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Project Health

Indy is a healthy project. Indy’s codebase has 22012 commits from 170 unique contributors. This represents an increase of 6 contributors this quarter and about 2,000 additional commits. Forums and chat channels are monitored and a variety of participants are contributing helpful responses to questions. The Sovrin network saw multiple production use cases launched in the past quarter, and other Indy deployments are on track to enter production in 2019.

As part of launching project Aries, we redefined the scope and goals of the Indy project. This included transitioning most of our standards to Aries and deprecating projects like Indy Agent. We believe that Indy is in a good position to innovate even faster.


We continue to track the same key issues as in previous quarters.

Incompatible agent implementations

The launch of project Aries is an important step in encouraging interoperability among the various agent implementations. Aries is now responsible for defining the communication between agents, and will provide language frameworks that people can use to implement agents that comply with Aries standards.

Progress made:

Further remediation planned:

Measuring the size and make-up of our user community

We are paying attention to key metrics, but have not yet established a formal method of tracking specific progress. This is an area where Hyperledger could assist.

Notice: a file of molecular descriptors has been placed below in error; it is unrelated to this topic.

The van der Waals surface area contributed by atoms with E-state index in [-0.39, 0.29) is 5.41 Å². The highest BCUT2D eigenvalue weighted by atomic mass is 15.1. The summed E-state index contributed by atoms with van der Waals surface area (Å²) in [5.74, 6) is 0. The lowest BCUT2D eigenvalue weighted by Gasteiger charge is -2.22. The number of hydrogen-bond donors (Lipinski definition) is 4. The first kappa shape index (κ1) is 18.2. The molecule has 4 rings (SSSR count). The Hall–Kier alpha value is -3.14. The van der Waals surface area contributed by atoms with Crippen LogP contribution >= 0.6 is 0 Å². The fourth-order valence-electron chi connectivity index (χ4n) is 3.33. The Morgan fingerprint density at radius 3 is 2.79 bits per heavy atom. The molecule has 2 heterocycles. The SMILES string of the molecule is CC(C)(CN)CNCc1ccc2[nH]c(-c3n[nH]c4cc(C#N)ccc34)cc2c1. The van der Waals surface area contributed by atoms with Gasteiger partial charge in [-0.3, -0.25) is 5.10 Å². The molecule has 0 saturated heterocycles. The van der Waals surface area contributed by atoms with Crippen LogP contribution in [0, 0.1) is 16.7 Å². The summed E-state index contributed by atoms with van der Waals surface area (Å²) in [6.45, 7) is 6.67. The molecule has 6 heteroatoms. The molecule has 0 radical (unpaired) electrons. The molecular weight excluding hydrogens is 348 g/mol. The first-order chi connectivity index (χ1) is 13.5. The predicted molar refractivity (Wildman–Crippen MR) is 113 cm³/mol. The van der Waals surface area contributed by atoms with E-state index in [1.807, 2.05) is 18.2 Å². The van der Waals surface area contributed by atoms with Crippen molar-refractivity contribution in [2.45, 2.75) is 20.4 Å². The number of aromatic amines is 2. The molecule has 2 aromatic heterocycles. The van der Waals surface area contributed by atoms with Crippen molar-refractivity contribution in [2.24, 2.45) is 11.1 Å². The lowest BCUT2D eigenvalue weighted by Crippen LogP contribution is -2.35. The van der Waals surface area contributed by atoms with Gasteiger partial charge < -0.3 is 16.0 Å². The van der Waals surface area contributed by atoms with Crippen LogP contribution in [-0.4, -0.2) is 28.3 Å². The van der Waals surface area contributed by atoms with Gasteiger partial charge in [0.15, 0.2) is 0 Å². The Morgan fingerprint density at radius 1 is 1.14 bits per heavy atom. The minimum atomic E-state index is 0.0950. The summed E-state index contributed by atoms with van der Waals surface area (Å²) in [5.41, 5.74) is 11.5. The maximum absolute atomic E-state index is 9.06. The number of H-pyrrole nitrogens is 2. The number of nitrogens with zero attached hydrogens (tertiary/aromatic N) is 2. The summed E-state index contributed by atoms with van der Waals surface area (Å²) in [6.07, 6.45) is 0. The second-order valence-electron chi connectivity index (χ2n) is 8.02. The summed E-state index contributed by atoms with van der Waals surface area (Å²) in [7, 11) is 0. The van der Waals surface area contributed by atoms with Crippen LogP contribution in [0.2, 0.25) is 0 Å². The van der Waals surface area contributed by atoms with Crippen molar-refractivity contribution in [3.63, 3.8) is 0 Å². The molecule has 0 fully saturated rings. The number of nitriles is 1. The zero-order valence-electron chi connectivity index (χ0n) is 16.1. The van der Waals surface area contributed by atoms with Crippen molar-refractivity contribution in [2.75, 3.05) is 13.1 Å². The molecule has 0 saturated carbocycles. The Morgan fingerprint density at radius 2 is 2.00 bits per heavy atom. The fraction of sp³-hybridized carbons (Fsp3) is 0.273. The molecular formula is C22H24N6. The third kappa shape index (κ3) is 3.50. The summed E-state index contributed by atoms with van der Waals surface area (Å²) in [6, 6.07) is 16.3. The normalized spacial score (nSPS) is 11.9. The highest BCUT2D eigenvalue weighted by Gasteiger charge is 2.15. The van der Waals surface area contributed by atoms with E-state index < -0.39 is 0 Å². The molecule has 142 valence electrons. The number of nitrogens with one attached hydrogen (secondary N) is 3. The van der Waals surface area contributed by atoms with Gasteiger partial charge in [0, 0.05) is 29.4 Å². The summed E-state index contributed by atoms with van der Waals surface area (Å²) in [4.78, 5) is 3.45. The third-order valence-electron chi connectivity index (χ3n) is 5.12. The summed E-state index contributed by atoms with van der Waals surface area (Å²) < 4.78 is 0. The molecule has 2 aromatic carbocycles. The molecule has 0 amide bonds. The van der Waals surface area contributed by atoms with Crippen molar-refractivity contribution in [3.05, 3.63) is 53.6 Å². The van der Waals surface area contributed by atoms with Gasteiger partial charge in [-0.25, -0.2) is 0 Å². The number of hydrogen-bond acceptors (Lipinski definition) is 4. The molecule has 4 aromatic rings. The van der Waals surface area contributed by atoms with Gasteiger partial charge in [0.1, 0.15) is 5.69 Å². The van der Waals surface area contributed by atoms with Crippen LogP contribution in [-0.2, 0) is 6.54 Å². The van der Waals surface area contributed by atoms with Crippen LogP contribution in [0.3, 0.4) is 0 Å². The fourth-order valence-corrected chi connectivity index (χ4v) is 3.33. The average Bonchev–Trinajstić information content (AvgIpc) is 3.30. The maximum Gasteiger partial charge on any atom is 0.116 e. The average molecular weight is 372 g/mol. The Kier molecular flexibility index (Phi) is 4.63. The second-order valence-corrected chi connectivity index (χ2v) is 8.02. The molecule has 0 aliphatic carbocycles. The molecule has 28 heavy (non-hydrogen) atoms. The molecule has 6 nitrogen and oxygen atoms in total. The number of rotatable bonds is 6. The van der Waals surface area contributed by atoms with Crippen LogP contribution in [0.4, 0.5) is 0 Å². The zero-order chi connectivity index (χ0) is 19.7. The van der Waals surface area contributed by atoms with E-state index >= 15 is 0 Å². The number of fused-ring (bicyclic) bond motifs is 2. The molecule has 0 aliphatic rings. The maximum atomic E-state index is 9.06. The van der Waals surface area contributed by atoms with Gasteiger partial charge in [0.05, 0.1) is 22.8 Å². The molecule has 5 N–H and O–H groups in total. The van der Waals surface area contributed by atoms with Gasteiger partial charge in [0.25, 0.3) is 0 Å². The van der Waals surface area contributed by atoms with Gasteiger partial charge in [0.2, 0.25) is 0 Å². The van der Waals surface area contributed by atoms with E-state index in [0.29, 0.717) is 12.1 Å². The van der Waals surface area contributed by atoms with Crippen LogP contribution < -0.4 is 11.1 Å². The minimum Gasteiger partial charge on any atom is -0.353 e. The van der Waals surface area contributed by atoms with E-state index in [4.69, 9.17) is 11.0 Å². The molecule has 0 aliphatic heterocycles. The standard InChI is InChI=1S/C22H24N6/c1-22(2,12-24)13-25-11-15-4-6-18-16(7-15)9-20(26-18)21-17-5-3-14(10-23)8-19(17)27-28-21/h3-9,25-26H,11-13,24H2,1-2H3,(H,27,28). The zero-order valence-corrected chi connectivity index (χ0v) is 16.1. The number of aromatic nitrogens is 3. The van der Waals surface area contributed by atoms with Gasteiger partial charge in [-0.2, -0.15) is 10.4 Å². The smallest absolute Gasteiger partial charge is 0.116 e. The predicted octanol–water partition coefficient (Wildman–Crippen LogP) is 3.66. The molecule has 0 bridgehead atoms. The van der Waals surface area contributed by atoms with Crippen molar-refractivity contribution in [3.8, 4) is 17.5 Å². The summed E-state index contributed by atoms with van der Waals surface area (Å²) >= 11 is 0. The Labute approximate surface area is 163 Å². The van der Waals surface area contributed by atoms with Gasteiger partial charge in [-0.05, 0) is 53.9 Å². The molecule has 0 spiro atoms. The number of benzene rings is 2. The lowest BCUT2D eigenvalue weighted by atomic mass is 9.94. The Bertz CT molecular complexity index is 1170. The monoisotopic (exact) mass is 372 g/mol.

Progress made:

Future work planned:

Build Issues

The current Jenkins CI pipeline is difficult to maintain and extend. Hyperledger doesn’t provide build environments for many of our required environments such as Windows, OSX, and iOS, and Android. In the past quarter our build pipelines were repeatedly broken by changes to the Hyperledger devops policy regarding DCO checks, branching policy, and GitHub permissions, which resulting in wasted developer days and frustrated contributors. As a result, we are transitioning to a GitLab CI build pipeline using resources contributed by the developer community and managed by the Sovrin Foundation.

Progress made:

Further remediation planned:


May 2019:

Indy SDK 1.8.3
Indy SDK 1.9.0
Indy Node 1.7.1
Indy Node 1.8.0

June 2019:

Indy SDK 1.8.2
Indy Node 1.8.1

July 2019:   

Indy SDK 1.10.0
Indy SDK 1.10.1
Indy Node 1.9.0

Overall Activity in the Past Quarter


Current Plans


Our previous plans have significantly evolved:

Maintainer Diversity

The bi-weekly Indy Maintainers call continues to be the medium by which maintainers coordinate work, discuss critical issues to the Indy codebase, and agree on HIPEs. The Semantics Working Group has been driving the work on advanced schemas. The active discussions in the Indy Agent meetings have moved to the Aries working group calls. No new Indy maintainers were added in the last quarter, but a number of Indy contributors have become official maintainers of Aries code bases.

Contributor Diversity

Fewer people work on Indy now that many contributors have moved their efforts to new projects like Ursa and Aries that focus on their specific interests. Most Indy contributions are made by the Sovrin Foundation, Evernym, and the government of British Columbia. This quarter we saw an increased number of issues being opened by people trying to use the Indy code base, and we aim to nurture these users into contributors.

Coordinating the efforts across Ursa, Indy, and Aries has been a challenge. To address this need, we have increased our collaboration with the Identity Working Group by replacing the weekly Indy Working Group call with an Identity Implementers call.

POCs, Pilots, Projects

There are now too many Indy projects to list here. Recent public disclosures include:

Additional Information

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